How to Write Stock Characters: The Likeable Superman
When we study classic approaches to writing stock characters, we can understand why people like them and want to see more of them. Writing a likeable (or intensely dislikeable) character is arguably the greatest challenge of fiction. So in this series, I’m going to break down specific stock characters to see how they’re made.
This time, let’s look at the Likeable Superman. This is someone who is legitimately better than humans but still a potential friend. Recent popular Likeable Supermen in the movies and on TV include:
- DC Comics’ Superman (in some incarnations)
- Yoda (Star Wars)
- The Avengers (mostly)
- Wonder Woman (specifically Gal Gadot’s version)
- Spock, Data, Odo, and The Holo-Doctor (Star Trek)
Now, these are literal superheroes. The characterization can be made human, such as with the Absent-Minded Professor (often now the Autistic-ish Genius), but it doesn’t stretch the other way, as angels/gods and God are their own stock characters.
Among these examples, Data from Star Trek: The Next Generation really epitomizes the Likeable Superman. As the list shows, Star Trek series typically have a decidedly superior character who is fascinated by humans, and Data is the one for The Next Generation. In their fascination, we get to see some of humanity’s best and worst attributes. For that to work, though, the Superman has to be likeable (i.e., sympathetic).
We like characters we identify with, and when we don’t relate to them, we don’t believe them or particularly care about what happens to them. Supermen are inherently difficult to like because most of us don’t identify with having superpowers (though we do identify with wanting to have them).
A character who is truly superior in every way is not just dull but also off-putting. On the surface, Data is not best-buddy material. He’s a machine and thus may not have a true consciousness (or soul). He’s ridiculously smart and knowledgeable, and he’s super strong. He also likes to correct people, especially in early seasons.
So what did the writers do with Data to make him likeable? They did several things you’ll have seen in other Likeable Supermen.
First, his appearance. Though obviously not human, he still looks like an average sort of guy. He’s not super handsome. He’s approachable. He has kind eyes and sometimes makes childlike expressions. He has a pleasant, though formal, voice. He’s well-groomed, and his body is fit but not particularly impressive.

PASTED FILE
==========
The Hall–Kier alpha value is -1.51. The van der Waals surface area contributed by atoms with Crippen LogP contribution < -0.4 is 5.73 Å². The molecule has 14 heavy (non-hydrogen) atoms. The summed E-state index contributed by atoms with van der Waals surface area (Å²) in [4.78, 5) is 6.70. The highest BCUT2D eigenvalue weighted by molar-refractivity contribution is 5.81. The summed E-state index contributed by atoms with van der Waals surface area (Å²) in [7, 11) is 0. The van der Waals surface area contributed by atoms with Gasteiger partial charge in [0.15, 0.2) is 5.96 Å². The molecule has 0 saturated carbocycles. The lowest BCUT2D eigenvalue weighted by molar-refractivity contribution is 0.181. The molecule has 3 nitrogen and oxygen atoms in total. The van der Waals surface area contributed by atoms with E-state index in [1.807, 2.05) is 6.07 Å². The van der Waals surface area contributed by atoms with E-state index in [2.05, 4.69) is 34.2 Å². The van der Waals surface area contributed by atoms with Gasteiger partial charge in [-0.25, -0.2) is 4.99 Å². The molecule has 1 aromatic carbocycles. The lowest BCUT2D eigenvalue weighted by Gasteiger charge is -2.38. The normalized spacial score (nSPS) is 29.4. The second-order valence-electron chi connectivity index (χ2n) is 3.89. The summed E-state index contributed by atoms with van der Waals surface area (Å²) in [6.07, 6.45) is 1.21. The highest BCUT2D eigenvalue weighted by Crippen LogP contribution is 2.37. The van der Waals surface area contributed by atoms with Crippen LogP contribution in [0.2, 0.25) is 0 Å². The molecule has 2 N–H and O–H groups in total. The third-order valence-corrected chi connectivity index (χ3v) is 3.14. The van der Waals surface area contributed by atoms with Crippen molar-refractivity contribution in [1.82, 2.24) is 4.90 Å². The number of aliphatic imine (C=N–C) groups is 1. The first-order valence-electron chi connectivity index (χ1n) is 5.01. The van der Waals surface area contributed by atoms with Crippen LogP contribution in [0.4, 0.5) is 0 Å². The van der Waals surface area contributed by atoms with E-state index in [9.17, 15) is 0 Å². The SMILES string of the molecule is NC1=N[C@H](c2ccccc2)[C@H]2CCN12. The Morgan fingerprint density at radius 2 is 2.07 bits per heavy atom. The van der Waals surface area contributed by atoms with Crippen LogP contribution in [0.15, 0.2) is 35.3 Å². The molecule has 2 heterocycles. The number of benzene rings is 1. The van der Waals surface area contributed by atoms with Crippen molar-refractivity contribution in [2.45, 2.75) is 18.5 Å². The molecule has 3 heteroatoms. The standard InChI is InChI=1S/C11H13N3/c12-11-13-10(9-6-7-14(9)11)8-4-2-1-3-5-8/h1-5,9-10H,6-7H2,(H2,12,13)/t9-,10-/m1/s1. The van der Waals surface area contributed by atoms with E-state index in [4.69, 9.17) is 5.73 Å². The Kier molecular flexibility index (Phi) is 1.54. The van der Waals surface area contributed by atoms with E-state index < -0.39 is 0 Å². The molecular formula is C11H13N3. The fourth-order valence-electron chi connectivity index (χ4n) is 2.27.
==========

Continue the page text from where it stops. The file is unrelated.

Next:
Hey! you may be thinking. Other people on your list are gorgeous! Well, we’re talking Hollywood movies here, where being beautiful is just part of the costume, especially for women, who run the biggest risk of having their beauty completely overwhelm their likeability. Think of Halle Barre’s Catwoman, but not Scarlet Johansson’s Black Widow.
Data’s next vital quality is that his primary superpower, his intellect, is tempered and offset. Western audiences are put off by characters, as they are by real people, who “act smart” all the time. That’s why Yoda can’t conquer syntax and Spock can’t answer the question, “How do you feel?” until he gets back in touch with his humanity. It’s also why the most popular image of Einstein is the one in which he’s sticking out his tongue.
Data can do 60 trillion operations per second, but he can’t use contractions, and many simple human behaviors puzzle him. I think I first really thought he was going to work as a character when he got his fingers stuck in those Chinese handcuffs. He is thus both superhuman and childlike.
Next, over the course of the show’s seven seasons (not so much in the movies), Data grows up quite a bit by going through distinctly human ordeals. He deals with familiar life problems in his own different, but still recognizable, way. He learns he shouldn’t circle dining tables like a buzzard when people are eating. He learns he can’t have a successful romance without emotions (and the human woman learns the same thing, which is awesome).
Data’s semi-clone, Isaac, is currently doing the same thing on The Orville.
Finally, there is the big flaw. Superman has his kryptonite. Batman has his dark side. Banner doesn’t want to be Hulk. Wonder Woman is disrespected for being female. Dr. Strange’s hands still shake.
Data’s flaw (in the TV version) is that he wants to be human but doesn’t have emotions. In fact, when Lore gives Data some emotions, Data is almost destroyed by them.
So there we have it: four character traits that turn a potentially unlikeable Superman into your friendly pal who’s fun to be with:
- Make them approachable physically (unless being beautiful is part of their superpower or box office draw) and emotionally.
- Temper their superpower by offsetting it. If they’re strong, make them a little clumsy. If they’re beautiful, make them fear they have nothing else to offer.
- Give them familiar, decidedly human challenges through which they grow.
- Give them a flaw they can survive confronting but cannot ultimately overcome.
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